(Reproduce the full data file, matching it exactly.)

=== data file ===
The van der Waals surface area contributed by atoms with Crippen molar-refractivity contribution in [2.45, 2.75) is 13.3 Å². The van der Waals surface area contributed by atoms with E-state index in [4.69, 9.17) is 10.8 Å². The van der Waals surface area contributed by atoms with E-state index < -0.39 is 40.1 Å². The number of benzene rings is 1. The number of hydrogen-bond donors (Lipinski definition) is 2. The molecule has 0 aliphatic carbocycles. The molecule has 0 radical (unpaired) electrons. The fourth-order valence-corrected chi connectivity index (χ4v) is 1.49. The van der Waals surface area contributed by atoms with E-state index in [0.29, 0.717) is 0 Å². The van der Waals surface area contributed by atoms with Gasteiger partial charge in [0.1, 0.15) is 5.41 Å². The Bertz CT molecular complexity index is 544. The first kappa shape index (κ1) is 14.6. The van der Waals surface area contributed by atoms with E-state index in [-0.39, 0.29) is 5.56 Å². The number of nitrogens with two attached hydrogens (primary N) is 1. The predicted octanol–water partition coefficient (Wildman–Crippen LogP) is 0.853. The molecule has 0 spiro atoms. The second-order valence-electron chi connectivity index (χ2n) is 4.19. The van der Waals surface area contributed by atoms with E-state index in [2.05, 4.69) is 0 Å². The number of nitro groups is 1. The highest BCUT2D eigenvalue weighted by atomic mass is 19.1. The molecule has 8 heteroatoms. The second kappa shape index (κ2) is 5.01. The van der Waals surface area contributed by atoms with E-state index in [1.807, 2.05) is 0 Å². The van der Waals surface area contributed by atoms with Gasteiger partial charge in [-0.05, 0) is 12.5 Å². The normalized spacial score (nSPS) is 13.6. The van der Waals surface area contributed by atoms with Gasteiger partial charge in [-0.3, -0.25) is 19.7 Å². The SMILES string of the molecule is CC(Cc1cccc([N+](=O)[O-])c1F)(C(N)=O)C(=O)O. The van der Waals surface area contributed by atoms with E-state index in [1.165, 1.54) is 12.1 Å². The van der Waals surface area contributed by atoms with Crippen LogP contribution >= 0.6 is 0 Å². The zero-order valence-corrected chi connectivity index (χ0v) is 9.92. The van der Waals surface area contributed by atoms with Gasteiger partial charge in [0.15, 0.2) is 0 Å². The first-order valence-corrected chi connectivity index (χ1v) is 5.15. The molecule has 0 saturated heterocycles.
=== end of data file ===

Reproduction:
The van der Waals surface area contributed by atoms with Crippen molar-refractivity contribution in [2.45, 2.75) is 13.3 Å². The van der Waals surface area contributed by atoms with E-state index in [4.69, 9.17) is 10.8 Å². The van der Waals surface area contributed by atoms with E-state index < -0.39 is 40.1 Å². The number of benzene rings is 1. The number of hydrogen-bond donors (Lipinski definition) is 2. The molecule has 0 aliphatic carbocycles. The molecule has 0 radical (unpaired) electrons. The fourth-order valence-corrected chi connectivity index (χ4v) is 1.49. The van der Waals surface area contributed by atoms with E-state index in [0.29, 0.717) is 0 Å². The van der Waals surface area contributed by atoms with Gasteiger partial charge in [0.1, 0.15) is 5.41 Å². The Bertz CT molecular complexity index is 544. The first kappa shape index (κ1) is 14.6. The van der Waals surface area contributed by atoms with E-state index in [-0.39, 0.29) is 5.56 Å². The number of nitrogens with two attached hydrogens (primary N) is 1. The predicted octanol–water partition coefficient (Wildman–Crippen LogP) is 0.853. The molecule has 0 spiro atoms. The second-order valence-electron chi connectivity index (χ2n) is 4.19. The van der Waals surface area contributed by atoms with E-state index in [2.05, 4.69) is 0 Å². The number of nitro groups is 1. The highest BCUT2D eigenvalue weighted by atomic mass is 19.1. The molecule has 8 heteroatoms. The second kappa shape index (κ2) is 5.01. The van der Waals surface area contributed by atoms with E-state index in [1.807, 2.05) is 0 Å². The van der Waals surface area contributed by atoms with Gasteiger partial charge in [-0.05, 0) is 12.5 Å². The normalized spacial score (nSPS) is 13.6. The van der Waals surface area contributed by atoms with Gasteiger partial charge in [-0.3, -0.25) is 19.7 Å². The SMILES string of the molecule is CC(Cc1cccc([N+](=O)[O-])c1F)(C(N)=O)C(=O)O. The van der Waals surface area contributed by atoms with E-state index in [1.165, 1.54) is 12.1 Å². The van der Waals surface area contributed by atoms with Crippen LogP contribution >= 0.6 is 0 Å². The zero-order valence-corrected chi connectivity index (χ0v) is 9.92. The van der Waals surface area contributed by atoms with Gasteiger partial charge in [0.15, 0.2) is 0 Å². The first-order valence-corrected chi connectivity index (χ1v) is 5.15. The molecule has 0 saturated heterocycles.